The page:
Data discovery and mapping also play a crucial role in complying with regulations like GDPR. Demonstrating compliance involves showing data authorities that you know where sensitive data is processed, stored, and transmitted.
Data Subject Requests (DSRs) Turn Compliance into Customer Trust
DSRs are more than just legal obligations; they present an opportunity to build trust with customers that are trying to reclaim their digital footprint. By highlighting the value of efficient DSR handling, privacy professionals can motivate technical teams to embrace these requests as opportunities to reinforce customer relationships rather than view them as compliance burdens.
When IT teams implement mechanisms to retrieve and present the requested data quickly, customers experience transparency and responsiveness. Optimizing databases for DSRs thus contributes to a seamless user experience that enhances customer trust and builds brand loyalty.
Get IT to Think Proactively with Privacy
Collaboration from the start of projects is key to integrating privacy concerns into IT projects. By involving IT and engineering teams from a project’s inception, you foster a stronger sense of ownership and a proactive approach to privacy.
For example if your team is building a customer-facing application, encourage IT to explore how incorporating privacy features such as data anonymization and encryption during the design phase enhances user trust and mitigates risks associated with data breaches. Beyond the technical side, this also gives IT teams the opportunity to talk openly about the ethical implications of the project.
Encouraging ideation among departments before engineers spend their time building a product or feature can prevent future challenges and technical debt, another way to ensure neither privacy professionals nor engineers feel like they’ve wasted time developing something that needs late-stage changes in the name of compliance.
Budget discussions can often be a stumbling block in implementing privacy measures. When advocating for budget allocation, present a clear ROI perspective and frame compliance as a proactive cost-saving measure rather than an expense.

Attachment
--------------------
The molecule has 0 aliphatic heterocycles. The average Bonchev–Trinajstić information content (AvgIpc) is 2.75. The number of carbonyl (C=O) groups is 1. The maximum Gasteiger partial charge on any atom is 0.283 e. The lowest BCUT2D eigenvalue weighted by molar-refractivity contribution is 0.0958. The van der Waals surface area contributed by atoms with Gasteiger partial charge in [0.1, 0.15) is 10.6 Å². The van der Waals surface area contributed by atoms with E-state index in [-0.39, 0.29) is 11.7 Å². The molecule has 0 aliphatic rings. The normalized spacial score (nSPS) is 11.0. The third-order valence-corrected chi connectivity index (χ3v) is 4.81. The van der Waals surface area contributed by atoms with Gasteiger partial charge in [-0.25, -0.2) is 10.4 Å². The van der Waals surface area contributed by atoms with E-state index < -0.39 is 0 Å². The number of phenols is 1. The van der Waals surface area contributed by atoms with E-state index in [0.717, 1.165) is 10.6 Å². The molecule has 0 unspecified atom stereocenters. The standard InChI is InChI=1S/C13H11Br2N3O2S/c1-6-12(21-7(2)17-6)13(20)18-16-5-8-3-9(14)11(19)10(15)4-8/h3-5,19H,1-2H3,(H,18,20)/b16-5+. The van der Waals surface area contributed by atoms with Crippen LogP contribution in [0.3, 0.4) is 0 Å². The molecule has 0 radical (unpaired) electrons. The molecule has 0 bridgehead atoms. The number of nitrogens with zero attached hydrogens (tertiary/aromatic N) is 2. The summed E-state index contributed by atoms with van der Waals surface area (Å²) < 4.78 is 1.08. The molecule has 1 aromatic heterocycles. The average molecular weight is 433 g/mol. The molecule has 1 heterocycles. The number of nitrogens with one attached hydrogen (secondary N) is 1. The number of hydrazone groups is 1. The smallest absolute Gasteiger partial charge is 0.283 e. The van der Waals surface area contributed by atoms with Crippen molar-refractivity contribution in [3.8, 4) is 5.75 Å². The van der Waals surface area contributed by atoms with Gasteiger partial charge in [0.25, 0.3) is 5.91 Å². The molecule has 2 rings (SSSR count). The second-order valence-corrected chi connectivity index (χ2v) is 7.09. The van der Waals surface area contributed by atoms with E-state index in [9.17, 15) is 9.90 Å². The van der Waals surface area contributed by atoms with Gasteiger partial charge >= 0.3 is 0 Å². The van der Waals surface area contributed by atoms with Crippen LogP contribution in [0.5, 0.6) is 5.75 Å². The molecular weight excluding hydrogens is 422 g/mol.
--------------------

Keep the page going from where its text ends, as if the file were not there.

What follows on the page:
For example, highlight how investing in robust data protection mechanisms can prevent data breaches and the resulting fines and legal repercussions, the combined damage of which can plague a brand for years.
A practical way of getting these points across is to share real-world scenarios where inadequate privacy measures resulted in negative outcomes. Discussing high-profile data breaches and what went wrong can drive home the importance of prioritizing privacy.
In the modern data-driven era, effective communication between data privacy professionals and IT & engineering teams is essential. Translating privacy concerns into tangible benefits for technical teams is essential to building a culture where privacy is more than just a requirement, but a fundamental aspect of successful, responsible data management.
By diving deeper into these critical areas–data discovery and mapping, DSR handling, aligning IT and privacy, etc.–leaders and companies empower teams to reach an understanding on the significance of everyone’s role in safeguarding data and building a brand in a world full of data privacy regulations.
As innovators at the forefront of the data privacy industry, the MineOS team is committed to supporting data privacy professionals in their mission to create a secure and compliant data environment. Contact us to learn more about how our solutions can assist you in achieving your privacy goals while aligning with your technical teams.